Wednesday, May 16, 2007

Universal consciousness and meta ethics

In this post I had indicated that if there is only a single consciousness behind all living beings, then the question of justice and fairness are not relevant, since the perpetrator and victim are one and the same. Although this seems to be a fairly obvious conclusion, in reality it is not so straightforward.

Let's take criminal justice as an example. The two main reasons or punishing an individual for a crime committed by him/her are as follows-
1. Deterrence - To teach the individual (as well as others) that crime doesn't pay, so they don't commit it again.
2. Retribution - In this case, even if it certain that the individual will not repeat the offense, the law may seek a penalty from him/her just so as to make him/her suffer for the wrongdoing, even if it has got no further deterrence value either for the individual or for others.

Now let's take an example of a person who has been found guilty of a certain crime. But after committing the crime, let's say he suffers a severe head injury that either renders him insane or suffers permanent amnesia that makes him totally unaware of the crime he had committed. In most civilized societies, the individual would not be meted out the same punishment as he would be if he were fully aware of his wrongdoing. This is because, most societies require that a criminal be aware of what he is being punished for. Although this lessens the scope of deterrence (since the punishment is now less for the same crime), there is also an implicit belief that the individual now is "not the same" as the criminal who comitted the crime, and therefore should not get punished since it would be perceived as tantamount to punishing an innocent person.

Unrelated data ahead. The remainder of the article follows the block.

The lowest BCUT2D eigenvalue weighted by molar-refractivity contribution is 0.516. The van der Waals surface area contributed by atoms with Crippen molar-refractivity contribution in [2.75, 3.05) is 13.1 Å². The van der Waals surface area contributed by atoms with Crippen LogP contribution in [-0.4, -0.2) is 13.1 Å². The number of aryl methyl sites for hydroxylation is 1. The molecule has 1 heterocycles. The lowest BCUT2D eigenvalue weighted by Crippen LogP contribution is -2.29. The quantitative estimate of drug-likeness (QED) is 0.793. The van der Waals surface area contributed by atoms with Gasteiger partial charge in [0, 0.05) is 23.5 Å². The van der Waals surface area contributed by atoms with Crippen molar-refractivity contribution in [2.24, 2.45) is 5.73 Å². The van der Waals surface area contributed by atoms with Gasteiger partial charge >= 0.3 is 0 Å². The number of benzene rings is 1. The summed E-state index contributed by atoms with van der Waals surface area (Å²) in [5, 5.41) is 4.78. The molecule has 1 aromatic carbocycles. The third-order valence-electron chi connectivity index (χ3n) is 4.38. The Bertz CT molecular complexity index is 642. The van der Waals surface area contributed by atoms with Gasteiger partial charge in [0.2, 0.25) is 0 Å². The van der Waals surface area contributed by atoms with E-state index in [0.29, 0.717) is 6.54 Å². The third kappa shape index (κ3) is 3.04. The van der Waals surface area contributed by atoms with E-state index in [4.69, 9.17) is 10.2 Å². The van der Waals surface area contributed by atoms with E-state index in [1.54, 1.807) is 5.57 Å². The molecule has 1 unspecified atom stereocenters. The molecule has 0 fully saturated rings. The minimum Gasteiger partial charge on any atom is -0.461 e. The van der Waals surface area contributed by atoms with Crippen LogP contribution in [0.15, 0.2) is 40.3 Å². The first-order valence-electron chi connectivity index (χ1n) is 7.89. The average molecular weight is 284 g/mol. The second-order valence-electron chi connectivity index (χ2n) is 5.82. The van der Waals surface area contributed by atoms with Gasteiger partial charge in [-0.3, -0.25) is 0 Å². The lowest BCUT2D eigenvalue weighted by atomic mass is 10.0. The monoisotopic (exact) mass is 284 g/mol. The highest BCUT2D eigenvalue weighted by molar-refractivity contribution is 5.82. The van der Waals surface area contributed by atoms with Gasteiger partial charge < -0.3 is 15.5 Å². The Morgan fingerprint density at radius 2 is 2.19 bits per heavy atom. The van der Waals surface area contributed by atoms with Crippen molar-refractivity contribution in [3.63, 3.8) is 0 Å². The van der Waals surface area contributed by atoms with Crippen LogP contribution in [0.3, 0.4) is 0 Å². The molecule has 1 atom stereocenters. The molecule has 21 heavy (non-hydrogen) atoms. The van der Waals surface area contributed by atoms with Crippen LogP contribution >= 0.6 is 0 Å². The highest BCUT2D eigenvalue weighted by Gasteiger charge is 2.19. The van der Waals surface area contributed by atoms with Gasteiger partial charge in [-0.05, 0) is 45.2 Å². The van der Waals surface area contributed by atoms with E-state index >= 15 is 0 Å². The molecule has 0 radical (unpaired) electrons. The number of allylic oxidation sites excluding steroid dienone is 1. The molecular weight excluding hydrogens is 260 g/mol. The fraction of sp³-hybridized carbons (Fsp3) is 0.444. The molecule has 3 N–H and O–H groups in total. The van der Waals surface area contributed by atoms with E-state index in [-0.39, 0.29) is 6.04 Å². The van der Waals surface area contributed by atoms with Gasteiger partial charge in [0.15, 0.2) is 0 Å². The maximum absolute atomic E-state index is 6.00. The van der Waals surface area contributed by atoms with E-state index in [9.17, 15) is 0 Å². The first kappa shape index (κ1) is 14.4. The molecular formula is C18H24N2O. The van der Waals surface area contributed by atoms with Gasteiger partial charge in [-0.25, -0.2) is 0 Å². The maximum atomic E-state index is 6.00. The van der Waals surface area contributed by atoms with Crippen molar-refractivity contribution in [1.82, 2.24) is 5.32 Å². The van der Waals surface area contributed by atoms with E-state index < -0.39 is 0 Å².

But from a metaphysical perspective, is it really so? If we go solely by the retributive aspect of criminal justice, it should not make any difference whether he remembers the crime or not, provided we accept that it is the same consciousness as the one responsible for the crime that would suffer the punishment. If we start making the assumption that the loss of memory makes the individual different (from the perspective of the homuncular identity), then of course, we cannot ignore this aspect.